The signals ck_edge_early is a clock signal that makes a transition at approximately a point in the clock cycle where the earliest of data transitions appears to be occurring. The ck_edge late signal is a clock signal that makes a transition at approximately a point in the clock cycle where the latest of data transitions appears to be occurring. The logic of TABLE 1 and TABLE 2, measures these clock signals to provide an indication of whether the early and late clocks should be adjusted forward or backward to provide an appropriate location for the respective clock transitions in the clock cycles. This information is used by a pair of filters, such as asymmetric filters, in filter 140. These two filters are used to control ck_edge_early (using delay_code_early signal 142) and ck_edge_late (using delay_code_late signal 144). The ck_center signal is adjusted using delay_code_center signal 146 to transition at a point located one half clock cycle from the mid point between ck_edge_early and ck_edge_late).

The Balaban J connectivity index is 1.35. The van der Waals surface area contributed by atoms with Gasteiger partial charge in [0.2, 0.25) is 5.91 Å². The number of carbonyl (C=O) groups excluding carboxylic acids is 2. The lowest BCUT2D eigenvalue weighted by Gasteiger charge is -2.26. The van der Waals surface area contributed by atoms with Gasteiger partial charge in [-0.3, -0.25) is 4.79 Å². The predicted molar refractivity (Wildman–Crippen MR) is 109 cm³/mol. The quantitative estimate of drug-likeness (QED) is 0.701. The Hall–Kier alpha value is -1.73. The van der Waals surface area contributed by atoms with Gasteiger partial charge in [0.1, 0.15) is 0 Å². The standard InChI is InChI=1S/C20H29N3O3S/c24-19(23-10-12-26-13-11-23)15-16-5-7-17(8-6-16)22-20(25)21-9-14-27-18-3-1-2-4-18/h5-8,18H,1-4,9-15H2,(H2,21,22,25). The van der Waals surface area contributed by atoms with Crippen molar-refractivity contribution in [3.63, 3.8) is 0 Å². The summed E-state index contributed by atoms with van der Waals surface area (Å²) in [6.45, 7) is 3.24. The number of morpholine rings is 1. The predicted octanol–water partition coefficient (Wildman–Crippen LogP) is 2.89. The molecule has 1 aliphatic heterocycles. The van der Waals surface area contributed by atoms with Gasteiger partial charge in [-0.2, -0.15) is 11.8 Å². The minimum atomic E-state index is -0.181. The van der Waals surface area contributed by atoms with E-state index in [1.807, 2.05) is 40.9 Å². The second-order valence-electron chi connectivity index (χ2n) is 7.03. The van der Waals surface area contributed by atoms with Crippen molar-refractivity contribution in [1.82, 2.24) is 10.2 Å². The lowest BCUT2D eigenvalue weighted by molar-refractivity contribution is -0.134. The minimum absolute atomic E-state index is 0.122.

The logic of TABLE 1 determines if the ck_edge_early signal should be adjusted to make an earlier or later transition. The conclusions produced from TABLE 1 are applied to a first asymmetric filtering function of filter 140 to produce delay codes 142 which control the ck_edge_early timing. Each output of EE or LE can be considered to be a vote for early or late adjustment of the timing of ck_edge_early, which is accumulated in the filter. Since ck_edge_early represents the earliest possible transition time, filter 140 is biased to weigh late votes more strongly than early votes. This forces ck_edge_early to track early edge of the jitter window. Any or all of several mechanisms can be used to accomplish this bias toward late votes.

The logic of TABLE 2 determines if the ck_edge_late signal should be adjusted to make an earlier or later transition. A second asymmetric filter of filter 140 processes the information from TABLE 2. Each output of EL or LL can be considered to be a vote for early or late adjustment of the timing of ck_edge_late which is accumulated. This second asymmetric filter weighs early votes more heavily than late votes. This forces ck_edge_late to track the late edge of the jitter window. Any or all of several mechanisms can be used to accomplish this bias toward early votes.